More high rise buildings and expanding villages into the Green Belt could become a reality as two district councils test options in preparation for more than 15,000 houses over the next 20 years. 

Both South Bucks and Chiltern district councils, under pressure to meet growing housing needs but constrained by Green Belt and AONB land, agreed to prepare a joint plan and started an eight-week public consultation to get residents’ input on January 19.

To meet the housing need, both districts need to find space for 15,100 houses – with 1,100 to 2,000 being affordable housing in the Chiltern district and 1,600 to 2,200 of them as affordable housing in South Bucks.

The councils now are ‘testing’ options to meet the demands and are asking residents their thoughts.

Towns and villages including Chesham, Amersham, Beaconsfield, Chalfont St Peter and Gerrards Cross could be expanded, while built-up areas in the green belt close to train stations could also be looked at to provide more housing, like Great Missenden, Seer Green and Iver.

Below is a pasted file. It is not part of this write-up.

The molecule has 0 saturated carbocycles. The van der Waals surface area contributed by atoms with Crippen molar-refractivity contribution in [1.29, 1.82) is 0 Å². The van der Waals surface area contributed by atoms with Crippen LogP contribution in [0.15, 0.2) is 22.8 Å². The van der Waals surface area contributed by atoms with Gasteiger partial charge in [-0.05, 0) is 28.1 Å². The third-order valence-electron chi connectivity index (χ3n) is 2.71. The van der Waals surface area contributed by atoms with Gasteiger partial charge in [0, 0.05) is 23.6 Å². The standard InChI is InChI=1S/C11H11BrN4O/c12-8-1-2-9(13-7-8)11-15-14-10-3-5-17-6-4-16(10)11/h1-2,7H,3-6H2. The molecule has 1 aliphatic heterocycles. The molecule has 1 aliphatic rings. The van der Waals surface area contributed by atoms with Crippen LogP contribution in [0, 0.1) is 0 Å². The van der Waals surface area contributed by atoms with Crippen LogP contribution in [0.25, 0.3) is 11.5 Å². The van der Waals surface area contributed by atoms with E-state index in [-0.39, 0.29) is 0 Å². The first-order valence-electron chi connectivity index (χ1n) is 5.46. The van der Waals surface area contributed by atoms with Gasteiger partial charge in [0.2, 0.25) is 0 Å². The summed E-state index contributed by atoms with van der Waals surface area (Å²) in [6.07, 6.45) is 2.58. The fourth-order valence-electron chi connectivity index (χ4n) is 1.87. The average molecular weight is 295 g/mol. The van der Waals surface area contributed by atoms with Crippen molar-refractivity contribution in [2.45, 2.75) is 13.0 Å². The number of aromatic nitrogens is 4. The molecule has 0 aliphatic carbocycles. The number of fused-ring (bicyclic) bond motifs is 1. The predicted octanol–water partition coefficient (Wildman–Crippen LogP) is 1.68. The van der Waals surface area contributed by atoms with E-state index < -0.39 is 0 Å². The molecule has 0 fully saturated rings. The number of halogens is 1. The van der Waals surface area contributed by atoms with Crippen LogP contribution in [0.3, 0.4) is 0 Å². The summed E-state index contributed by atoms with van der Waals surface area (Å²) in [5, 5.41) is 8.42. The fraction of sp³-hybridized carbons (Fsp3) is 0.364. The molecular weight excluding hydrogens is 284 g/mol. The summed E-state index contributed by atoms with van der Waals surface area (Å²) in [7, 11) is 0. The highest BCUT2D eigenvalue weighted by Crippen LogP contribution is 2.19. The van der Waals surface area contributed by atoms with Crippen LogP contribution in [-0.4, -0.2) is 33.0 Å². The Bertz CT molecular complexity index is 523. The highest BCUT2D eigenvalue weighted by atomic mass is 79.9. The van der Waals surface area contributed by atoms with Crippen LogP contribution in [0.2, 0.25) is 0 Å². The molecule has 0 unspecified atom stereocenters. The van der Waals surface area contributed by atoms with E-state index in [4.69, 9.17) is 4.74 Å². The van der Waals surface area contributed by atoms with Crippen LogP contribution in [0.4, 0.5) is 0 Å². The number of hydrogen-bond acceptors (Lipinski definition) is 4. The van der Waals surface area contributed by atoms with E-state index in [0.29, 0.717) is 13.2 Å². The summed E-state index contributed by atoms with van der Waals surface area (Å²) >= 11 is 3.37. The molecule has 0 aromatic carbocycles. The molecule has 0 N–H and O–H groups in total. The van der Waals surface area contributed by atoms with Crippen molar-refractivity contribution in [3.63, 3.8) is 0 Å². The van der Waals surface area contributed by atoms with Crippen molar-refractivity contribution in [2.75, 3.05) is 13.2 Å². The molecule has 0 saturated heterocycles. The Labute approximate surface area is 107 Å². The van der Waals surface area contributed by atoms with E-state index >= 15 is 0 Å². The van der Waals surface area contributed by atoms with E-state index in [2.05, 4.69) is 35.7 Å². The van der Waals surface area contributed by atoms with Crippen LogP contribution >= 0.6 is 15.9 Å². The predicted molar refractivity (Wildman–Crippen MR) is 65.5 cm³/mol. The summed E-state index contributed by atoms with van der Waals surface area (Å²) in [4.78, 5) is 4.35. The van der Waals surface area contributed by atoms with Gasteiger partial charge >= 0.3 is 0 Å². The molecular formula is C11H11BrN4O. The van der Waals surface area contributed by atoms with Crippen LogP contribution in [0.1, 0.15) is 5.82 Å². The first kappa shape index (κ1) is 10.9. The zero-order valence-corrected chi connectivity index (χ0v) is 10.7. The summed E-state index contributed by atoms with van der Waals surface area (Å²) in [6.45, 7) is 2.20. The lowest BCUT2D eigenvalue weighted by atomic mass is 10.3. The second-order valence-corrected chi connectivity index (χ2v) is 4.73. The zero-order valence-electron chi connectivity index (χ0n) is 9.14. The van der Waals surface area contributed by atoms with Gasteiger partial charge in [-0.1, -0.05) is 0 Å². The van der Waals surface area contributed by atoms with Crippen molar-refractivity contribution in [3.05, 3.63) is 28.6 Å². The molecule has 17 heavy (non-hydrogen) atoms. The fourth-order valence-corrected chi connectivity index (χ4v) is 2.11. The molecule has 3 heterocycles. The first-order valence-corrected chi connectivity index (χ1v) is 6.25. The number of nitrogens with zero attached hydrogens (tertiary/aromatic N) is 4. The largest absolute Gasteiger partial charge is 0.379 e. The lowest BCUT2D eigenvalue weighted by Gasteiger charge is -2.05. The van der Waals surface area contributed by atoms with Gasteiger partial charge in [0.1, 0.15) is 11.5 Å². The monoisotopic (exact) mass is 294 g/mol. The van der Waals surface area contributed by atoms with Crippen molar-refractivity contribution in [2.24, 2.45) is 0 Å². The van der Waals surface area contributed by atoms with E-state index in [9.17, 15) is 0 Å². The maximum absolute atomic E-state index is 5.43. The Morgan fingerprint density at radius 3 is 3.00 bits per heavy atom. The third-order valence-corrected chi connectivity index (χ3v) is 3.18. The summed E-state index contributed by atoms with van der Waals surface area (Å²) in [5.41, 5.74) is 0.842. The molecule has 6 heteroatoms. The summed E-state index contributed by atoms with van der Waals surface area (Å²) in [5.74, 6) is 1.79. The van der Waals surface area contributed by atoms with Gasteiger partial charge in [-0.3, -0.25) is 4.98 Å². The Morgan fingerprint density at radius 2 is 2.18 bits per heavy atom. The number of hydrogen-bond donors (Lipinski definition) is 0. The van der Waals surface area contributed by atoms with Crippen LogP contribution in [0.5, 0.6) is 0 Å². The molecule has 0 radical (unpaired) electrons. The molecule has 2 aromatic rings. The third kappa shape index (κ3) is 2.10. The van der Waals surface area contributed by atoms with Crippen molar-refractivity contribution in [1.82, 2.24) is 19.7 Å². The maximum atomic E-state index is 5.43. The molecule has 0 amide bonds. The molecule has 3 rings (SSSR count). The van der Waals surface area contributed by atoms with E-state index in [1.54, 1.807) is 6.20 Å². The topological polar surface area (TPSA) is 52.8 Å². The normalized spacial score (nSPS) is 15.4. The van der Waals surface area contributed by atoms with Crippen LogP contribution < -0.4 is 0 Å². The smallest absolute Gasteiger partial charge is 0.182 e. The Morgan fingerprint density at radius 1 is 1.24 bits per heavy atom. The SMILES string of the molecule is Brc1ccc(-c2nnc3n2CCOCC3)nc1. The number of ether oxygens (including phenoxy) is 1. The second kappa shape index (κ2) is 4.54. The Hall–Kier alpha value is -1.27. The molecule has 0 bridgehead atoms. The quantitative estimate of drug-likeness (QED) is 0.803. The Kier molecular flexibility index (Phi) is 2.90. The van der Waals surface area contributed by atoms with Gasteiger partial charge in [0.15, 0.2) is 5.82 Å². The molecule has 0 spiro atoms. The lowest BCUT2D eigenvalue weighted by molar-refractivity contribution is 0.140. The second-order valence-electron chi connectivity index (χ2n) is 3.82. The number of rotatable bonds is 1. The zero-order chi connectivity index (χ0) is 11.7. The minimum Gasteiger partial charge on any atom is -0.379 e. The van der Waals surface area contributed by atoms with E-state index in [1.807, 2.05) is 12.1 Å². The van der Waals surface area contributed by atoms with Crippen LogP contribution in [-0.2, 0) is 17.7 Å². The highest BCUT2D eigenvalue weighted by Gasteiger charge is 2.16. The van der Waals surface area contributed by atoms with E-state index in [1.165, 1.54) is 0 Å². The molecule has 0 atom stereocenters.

The councils will also look at making better use of land in built-up areas, including increasing building density or heights, with opportunities for relocating areas of open spaces to create new development opportunities.

A review could also be undertaken of villages within the Green Belt, with a view to removing larger settlements and exploring development potential in places such as Winchmore Hill, Jordans and Denham.

Areas in Chesham, Little Chalfont, Chalfont St Peter, Gerrards Cross and Beaconsfield may also be explored to help meet office, warehousing and industrial employment needs.

While all the options are set to be tested and considered for the plan, it is likely that some of them will be scrapped because not all will be appropriate or that the “scope for development within them may be lower” than expected.

A review of the Green Belt is also being carried out, with experts looking to see if any parts of the land could be removed from the Green Belt because it is no longer suitable.

The extent of land to be removed from the Green Belt will be considered after experts look into it further in part two of their assessment.

Communities will also be able to nominate green areas of ‘particular importance’ to them to be considered for special protection through the joint local plan.

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